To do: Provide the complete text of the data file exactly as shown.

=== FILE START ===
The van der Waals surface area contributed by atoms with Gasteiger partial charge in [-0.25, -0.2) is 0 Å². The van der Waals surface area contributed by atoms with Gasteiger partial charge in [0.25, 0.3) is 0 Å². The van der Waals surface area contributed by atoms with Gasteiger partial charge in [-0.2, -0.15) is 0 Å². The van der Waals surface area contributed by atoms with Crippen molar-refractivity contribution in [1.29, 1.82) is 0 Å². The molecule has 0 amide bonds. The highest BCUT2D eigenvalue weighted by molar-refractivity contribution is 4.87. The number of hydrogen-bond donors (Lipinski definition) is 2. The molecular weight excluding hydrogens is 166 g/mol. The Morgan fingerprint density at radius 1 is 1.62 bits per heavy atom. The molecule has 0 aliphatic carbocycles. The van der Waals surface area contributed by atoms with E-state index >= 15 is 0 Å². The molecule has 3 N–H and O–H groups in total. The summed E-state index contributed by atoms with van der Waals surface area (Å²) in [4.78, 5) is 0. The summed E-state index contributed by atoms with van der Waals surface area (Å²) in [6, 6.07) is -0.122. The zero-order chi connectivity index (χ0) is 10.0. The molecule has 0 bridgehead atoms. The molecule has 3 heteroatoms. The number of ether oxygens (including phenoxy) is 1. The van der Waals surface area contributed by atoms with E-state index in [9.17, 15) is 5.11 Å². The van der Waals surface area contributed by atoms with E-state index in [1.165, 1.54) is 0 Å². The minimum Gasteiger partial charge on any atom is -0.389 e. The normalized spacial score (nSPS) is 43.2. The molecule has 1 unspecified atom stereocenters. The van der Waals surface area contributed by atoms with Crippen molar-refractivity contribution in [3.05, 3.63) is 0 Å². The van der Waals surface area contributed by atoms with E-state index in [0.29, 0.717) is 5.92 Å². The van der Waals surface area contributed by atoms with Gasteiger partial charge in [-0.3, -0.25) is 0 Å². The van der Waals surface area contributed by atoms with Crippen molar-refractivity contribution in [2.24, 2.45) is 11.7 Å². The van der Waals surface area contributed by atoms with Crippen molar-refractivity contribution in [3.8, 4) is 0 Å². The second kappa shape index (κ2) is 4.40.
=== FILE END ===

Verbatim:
The van der Waals surface area contributed by atoms with Gasteiger partial charge in [-0.25, -0.2) is 0 Å². The van der Waals surface area contributed by atoms with Gasteiger partial charge in [0.25, 0.3) is 0 Å². The van der Waals surface area contributed by atoms with Gasteiger partial charge in [-0.2, -0.15) is 0 Å². The van der Waals surface area contributed by atoms with Crippen molar-refractivity contribution in [1.29, 1.82) is 0 Å². The molecule has 0 amide bonds. The highest BCUT2D eigenvalue weighted by molar-refractivity contribution is 4.87. The number of hydrogen-bond donors (Lipinski definition) is 2. The molecular weight excluding hydrogens is 166 g/mol. The Morgan fingerprint density at radius 1 is 1.62 bits per heavy atom. The molecule has 0 aliphatic carbocycles. The van der Waals surface area contributed by atoms with E-state index >= 15 is 0 Å². The molecule has 3 N–H and O–H groups in total. The summed E-state index contributed by atoms with van der Waals surface area (Å²) in [4.78, 5) is 0. The summed E-state index contributed by atoms with van der Waals surface area (Å²) in [6, 6.07) is -0.122. The zero-order chi connectivity index (χ0) is 10.0. The molecule has 0 bridgehead atoms. The molecule has 3 heteroatoms. The number of ether oxygens (including phenoxy) is 1. The van der Waals surface area contributed by atoms with E-state index in [9.17, 15) is 5.11 Å². The van der Waals surface area contributed by atoms with E-state index in [1.165, 1.54) is 0 Å². The minimum Gasteiger partial charge on any atom is -0.389 e. The normalized spacial score (nSPS) is 43.2. The molecule has 1 unspecified atom stereocenters. The van der Waals surface area contributed by atoms with Crippen molar-refractivity contribution in [3.05, 3.63) is 0 Å². The van der Waals surface area contributed by atoms with E-state index in [0.29, 0.717) is 5.92 Å². The van der Waals surface area contributed by atoms with Gasteiger partial charge in [-0.3, -0.25) is 0 Å². The van der Waals surface area contributed by atoms with Crippen molar-refractivity contribution in [2.24, 2.45) is 11.7 Å². The van der Waals surface area contributed by atoms with Crippen molar-refractivity contribution in [3.8, 4) is 0 Å². The second kappa shape index (κ2) is 4.40.